A recent exploratory review attempted to delineate the most important aspects of acupuncture for the treatment of chronic pain, including osteoarthritis.30 In addition to patient expectation, MacPherson et al30 found the vast majority of acupoints that have been utilized in previous trials for the treatment of knee OA are in the vicinity of the knee on the affected lower extremity; moreover, “the data do not support the idea that needling distant points, either in the feet or the hands, is likely to improve the patient’s response.”30 However, the family practice physicians delivering the acupuncture intervention in the Hinman et al12 trial had the freedom to insert needles in up to 16 non-local or distal acupoints (see eTable 2 in the supplement), including the vertex of the head, ear, foot, ankle, elbow, cervicothoracic junction and/or thoracolumbar junction.1 Given that 59% of the clinicians in Hinman et al12 trial practiced a purely traditional Chinese style of acupuncture and 28% utilized a combination approach of Western and traditional Chinese medicine, we would be interested to know what proportion of the acupoints needled were not within the vicinity of the knee over the 8-12 week intervention period—this alone could possibly explain the lack of a between-group effect.

While some have suggested an effect size ceiling of 4 needles,4 a recent meta-analysis of 17,922 patients found that an increased number of needles was associated with better outcomes in patients suffering from osteoarthritis.30 In fact, of the 29 acupuncture trials used to treat chronic pain, only 4% and 25% used 1-4 and 5-9 needles, respectively; whereas, 38% and 33% used 10-14 and 15-20 needles, respectively.30 Furthermore, this same meta-analysis found the average number of needles utilized across 8 acupuncture RCTs involving patients with knee OA was 11.30 Interestingly, the knee OA trial with the lowest effect size by Foster et al4 used the least number of needles and did not require needling of any points local to the knee itself; whereas, the trial reporting the largest between-group effect size by Witt et al7 averaged the most needles per treatment session and required a minimum of 6 needles placed at local knee acupoints. In contrast, Hinman et al12 used just 4 local acupoints on the first session and it remains unknown how many local acupoints in the vicinity of the knee were utilized for the remaining 7-11 sessions of the intervention period.

Longer treatment durations (time in which the needles are left in situ) seem to be associated with superior outcomes in acupuncture trials for patients with knee osteoarthritis.5,7,11 Hinman et al12 appears to avoid scrutiny by relying on comments made in a recent meta-analysis by MacPherson et al,30 in which the authors suggested that longer treatment durations have a smaller effect than sham controls. Nevertheless, in this same meta-analysis,30 56% of the trials evaluated used acupuncture treatment durations of at least 30 minutes and only 4% of the studies reported treatment durations of 15-19 minutes. More specifically, the average treatment duration used by acupuncture trials for the treatment knee OA in the MacPherson et al30 meta-analysis was 26.5 minutes. It is remains unclear as to whether the duration or “average length of a session” as described by Hinman et al12 represents the total treatment session (including positioning, set up etc.) or the duration the needles were actually in situ. Interestingly, a 2014 literature review found that needles inserted to treat a variety of neuromuscular conditions including low back pain, neck pain, carpal tunnel, plantar fasciitis, knee OA, shoulder pain and headaches were left in situ between 5 and 40 minutes.36 Given that the literature for knee OA overwhelming advocates leaving needles in situ for 205,6,9,10,19 to 30 minutes,7,11 it seems quite likely that the acupuncture dosage employed by Hinman et al12 was suboptimal.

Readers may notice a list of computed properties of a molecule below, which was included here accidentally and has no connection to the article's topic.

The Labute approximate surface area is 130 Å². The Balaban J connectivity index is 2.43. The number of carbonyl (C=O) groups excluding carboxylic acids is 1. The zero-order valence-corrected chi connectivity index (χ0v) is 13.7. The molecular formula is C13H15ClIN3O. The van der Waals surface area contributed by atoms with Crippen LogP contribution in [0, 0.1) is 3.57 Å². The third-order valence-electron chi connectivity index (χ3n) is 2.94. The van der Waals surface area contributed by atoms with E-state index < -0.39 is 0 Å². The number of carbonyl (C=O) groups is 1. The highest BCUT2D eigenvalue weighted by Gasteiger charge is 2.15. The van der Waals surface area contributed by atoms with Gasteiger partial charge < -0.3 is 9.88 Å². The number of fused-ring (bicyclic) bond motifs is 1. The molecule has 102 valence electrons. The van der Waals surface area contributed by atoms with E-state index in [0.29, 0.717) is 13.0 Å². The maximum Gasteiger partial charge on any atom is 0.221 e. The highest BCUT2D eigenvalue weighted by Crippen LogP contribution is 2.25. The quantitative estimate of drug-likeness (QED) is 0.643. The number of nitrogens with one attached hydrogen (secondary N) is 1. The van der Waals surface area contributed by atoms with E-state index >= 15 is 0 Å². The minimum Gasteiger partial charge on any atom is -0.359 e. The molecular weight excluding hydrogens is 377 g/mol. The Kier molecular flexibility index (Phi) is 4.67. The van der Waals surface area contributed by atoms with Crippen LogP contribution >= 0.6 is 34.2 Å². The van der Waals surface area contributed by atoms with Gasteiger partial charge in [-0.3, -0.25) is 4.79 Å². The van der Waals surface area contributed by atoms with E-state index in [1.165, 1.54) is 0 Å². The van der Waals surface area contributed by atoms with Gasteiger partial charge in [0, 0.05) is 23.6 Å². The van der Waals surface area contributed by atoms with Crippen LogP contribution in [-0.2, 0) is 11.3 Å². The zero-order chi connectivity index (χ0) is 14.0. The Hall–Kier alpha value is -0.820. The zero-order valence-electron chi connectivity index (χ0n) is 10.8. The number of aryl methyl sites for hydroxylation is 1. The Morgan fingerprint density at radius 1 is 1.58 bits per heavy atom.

Lastly and of major importance, unlike 11 of the 13 randomized controlled trials in the Cochrane Database systematic review1 that found acupuncture effective in patients with knee osteoarthritis, Hinman et al12 did not radiographically confirm the clinical diagnosis of knee osteoarthritis.37 Notably, Foster et al4 was one of the two studies that did not require radiologic verification of knee OA, and like Hinman et al,12 this study reported no between-group difference. Rather than a homogeneous group of patients with knee osteoarthritis, it seems possible that a heterogeneous group of patients with knee pain of mixed etiologies could have made up the samples in both the Foster et al4 and Hinman et al12 trials.


James Dunning, DPT, MSc, MMACP (UK), MAACP (UK), FAAOMPT
Director, AAMT Fellowship in Orthopaedic Manual Physical Therapy
President, Alabama Physical Therapy & Acupuncture, Montgomery, AL

Raymond Butts, PhD, DPT, MSc (NeuroSci), Cert. SMT, Cert. DN
Senior Faculty, AAMT Fellowship in Orthopaedic Manual Physical Therapy
Senior Physical Therapist, Research Physical Therapy Specialists, Columbia, SC

Thomas Perreault, DPT, OCS, Cert. SMT, Cert. DN
Senior Faculty, AAMT Fellowship in Orthopaedic Manual Physical Therapy
Senior Physical Therapist, Portsmouth Physical Therapy, Portsmouth, NH

Matthew Grubb, DPT, MS, Cert. SMT, Cert. DN, ATC, CSCS
Director of Physical Therapy, Putnam Physical Therapy, Cookeville, TN
Fellow-in-Training, AAMT Fellowship in Orthopaedic Manual Physical Therapy

Rachel Grubb, DPT, Cert. SMT, Cert. DN
Senior Physical Therapist, Putnam Physical Therapy, Cookeville, TN
Fellow-in-Training, AAMT Fellowship in Orthopaedic Manual Physical Therapy